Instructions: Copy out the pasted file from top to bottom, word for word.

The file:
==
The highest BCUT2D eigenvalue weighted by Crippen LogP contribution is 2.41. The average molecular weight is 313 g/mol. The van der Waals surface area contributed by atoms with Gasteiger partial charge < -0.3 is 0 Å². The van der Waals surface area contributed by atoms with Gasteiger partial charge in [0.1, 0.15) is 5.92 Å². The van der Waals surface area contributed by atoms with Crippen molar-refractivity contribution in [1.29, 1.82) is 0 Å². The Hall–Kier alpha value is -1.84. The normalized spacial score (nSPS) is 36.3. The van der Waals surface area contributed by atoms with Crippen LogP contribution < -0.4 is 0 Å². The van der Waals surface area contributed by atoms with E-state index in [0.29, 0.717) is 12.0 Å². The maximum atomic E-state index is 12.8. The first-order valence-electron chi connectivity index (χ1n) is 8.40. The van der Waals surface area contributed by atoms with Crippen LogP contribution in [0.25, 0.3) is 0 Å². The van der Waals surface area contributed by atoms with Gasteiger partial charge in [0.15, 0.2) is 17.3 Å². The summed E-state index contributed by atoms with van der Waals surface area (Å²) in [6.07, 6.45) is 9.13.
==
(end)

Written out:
The highest BCUT2D eigenvalue weighted by Crippen LogP contribution is 2.41. The average molecular weight is 313 g/mol. The van der Waals surface area contributed by atoms with Gasteiger partial charge < -0.3 is 0 Å². The van der Waals surface area contributed by atoms with Gasteiger partial charge in [0.1, 0.15) is 5.92 Å². The van der Waals surface area contributed by atoms with Crippen molar-refractivity contribution in [1.29, 1.82) is 0 Å². The Hall–Kier alpha value is -1.84. The normalized spacial score (nSPS) is 36.3. The van der Waals surface area contributed by atoms with Crippen LogP contribution < -0.4 is 0 Å². The van der Waals surface area contributed by atoms with E-state index in [0.29, 0.717) is 12.0 Å². The maximum atomic E-state index is 12.8. The first-order valence-electron chi connectivity index (χ1n) is 8.40. The van der Waals surface area contributed by atoms with Crippen LogP contribution in [0.25, 0.3) is 0 Å². The van der Waals surface area contributed by atoms with Gasteiger partial charge in [0.15, 0.2) is 17.3 Å². The summed E-state index contributed by atoms with van der Waals surface area (Å²) in [6.07, 6.45) is 9.13.